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NASCAR Race Weekend Central

5 Points to Ponder: Unexpected Racing Champions

ONE: An Unexpected Champion

What a huge weekend for Brad Keselowski. He won at Darlington Raceway, in both series, for the first time (and for the first time since 1975 for Penske) but the real question is can he turn this into some much needed momentum for the stretch run?

“Moments like today are just so refreshing,” said Keselowski of his win. “They recharge your batteries so much because the season is such a death march, especially when things aren’t going well, and this is a complete battery recharge for myself and for our team. It makes going to the racetrack fun knowing that you’ve won and you can win.”

And Keselowski is a driver who can parlay a hot streak into significant results. He did just that in 2012 on the way to his first (and to date only) Cup championship. Could he challenge NASCAR’s Big Three for the title this season?

Let’s not forget, either, the case of Tony Stewart in 2011 when he basically said he didn’t deserve to even make the playoffs after a winless regular season. Five wins in ten races later and he was the champion. So if anyone outside of Kevin Harvick, Martin Truex Jr. or Kyle Busch is going to get it done, Keselowski might just be the driver. He’ll be one to keep an eye on as the playoffs get under way, that’s for sure.

TWO: IndyCar Finale

Following IndyCar’s first visit to Portland International Raceway since 2007, it comes down to one final race at Sonoma Raceway to determine who will win the 2018 Verizon IndyCar Series crown. And unless there is a very strange set of results to somehow give either Will Power or Josef Newgarden (both -87 points) a ridiculously unlikely way back in, the championship comes down to two drivers: Scott Dixon and Alexander Rossi. The wily Kiwi veteran, Dixon, already has four titles to his credit and he will be seeking a record fifth title (2003, 2008, 2013, 2015) while American Rossi is seeking his first IndyCar title in just his third full season. Sonoma, incidentally, will be just his 50th open wheel career race.

And after three straight season finales at Sonoma, this will be the fourth and final time before the wine country circuit loses its spot on the schedule to Laguna Seca in 2019. This time last year (and indeed in 2016) it was Simon Pagenaud who won the race but notably in 2017 we went caution free from green to checkers. In 2016, we saw just one caution for three laps while in 2015 we saw four for 14 laps. All that is to say, don’t expect many yellow flags this Sunday in what is likely to be a compelling battle between the veteran and young pretender. I’ve said it all year so I’ll say it one more time – if you’re not watching IndyCar, give it a try.

THREE: Huge Win for Hamilton

Just seven races remain on the 21-race 2018 Formula One schedule and it was an excellent race day for Lewis Hamilton at Monza last weekend. Over the past couple races, Ferrari have looked to be the faster car but this past Sunday it was the reigning champion who got it done after a first lap spin for Sebastian Vettel following contact with (yes, you’ve guessed it) Hamilton. All season long, we’ve seen a back-and-forth tug-of-war style battle with Hamilton accounting for 6 wins and Vettel five making it 11 wins out of 14 between the top two drivers.

“We know we have to work even harder than they are to close the gap or to make sure we deliver results like this more often,” said Hamilton. “Today could have easily been the other way round, we could have lost a lot of ground.” As things stand, the British driver is 30 points ahead and has more than a full race lead but given the recent speed from Ferrari, this battle is far from over.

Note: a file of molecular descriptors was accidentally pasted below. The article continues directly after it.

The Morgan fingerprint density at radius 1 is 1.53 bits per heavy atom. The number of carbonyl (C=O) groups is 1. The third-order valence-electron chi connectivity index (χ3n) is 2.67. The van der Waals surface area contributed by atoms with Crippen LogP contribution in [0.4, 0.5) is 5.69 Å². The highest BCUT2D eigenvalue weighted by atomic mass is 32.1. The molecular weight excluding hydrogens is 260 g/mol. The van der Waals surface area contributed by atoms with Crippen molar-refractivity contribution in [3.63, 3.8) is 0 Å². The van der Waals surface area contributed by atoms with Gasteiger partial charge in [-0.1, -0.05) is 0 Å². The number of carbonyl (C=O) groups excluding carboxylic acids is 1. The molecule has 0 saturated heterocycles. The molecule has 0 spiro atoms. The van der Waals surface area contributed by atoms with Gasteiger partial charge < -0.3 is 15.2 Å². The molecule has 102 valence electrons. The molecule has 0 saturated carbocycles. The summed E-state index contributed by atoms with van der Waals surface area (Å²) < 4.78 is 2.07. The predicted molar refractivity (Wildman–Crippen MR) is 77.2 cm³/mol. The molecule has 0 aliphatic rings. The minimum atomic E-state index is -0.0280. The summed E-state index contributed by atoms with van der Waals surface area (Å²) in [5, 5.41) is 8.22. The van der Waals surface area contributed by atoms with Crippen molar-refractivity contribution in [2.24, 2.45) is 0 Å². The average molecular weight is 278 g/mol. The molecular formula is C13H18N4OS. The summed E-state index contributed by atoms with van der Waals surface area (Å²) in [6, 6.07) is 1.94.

“There’s still seven races to go and there’s still loads of points,” noted Hamilton. “and trust me we are not being complacent at all.”

FOUR: Next Up, The Brickyard

Next up for the final race of the regular season, we head to arguably the most famous track in all of motorsports: Indianapolis Motor Speedway. This will be a milestone quarter century of races at IMS with the streak stretching back to the inaugural event in 1994; it was a race won by Jeff Gordon, just the second victory of his career at the time.

This time last year, Kasey Kahne won a morale-boosting victory, the 17th and likely final win of a 15-year career that will end (at least at the Cup level) in 11 races time. Sunday’s 400-miler will also mark the first time that the Brickyard has held the pre-playoff cutoff event. Given the lack of luster associated with this race in the past 10 years or so, it will be interesting to see if the schedule change has a positive impact on the crowd or if we’ll see a sparse spattering of fans amidst the Brickyard’s wide swathe of seats.

We’ll likely see no real playoff drama so is this another week where Harvick, Kyle Busch and Truex dominate – much as they have the rest of the year? Or will there be another Kasey Kahne-esque surprise? As always, there’s only one way to find out.

FIVE: What’s your Job?

And finally this week, there is a truckload of NASCAR content produced each day to satiate the voracious appetites of perhaps the most plugged-in fanbase in all of sports. And let’s be fair… much of it is pretty blasé. But I did really enjoy this one below when some of the drivers answer what they say when they’re asked what they do for work. Shout out to “forklift driver” Martin Truex Jr, in particular.

There are some fun answers in here and it’s always interesting to see a different side of the drivers away from their “day” job. Hope you enjoy it.

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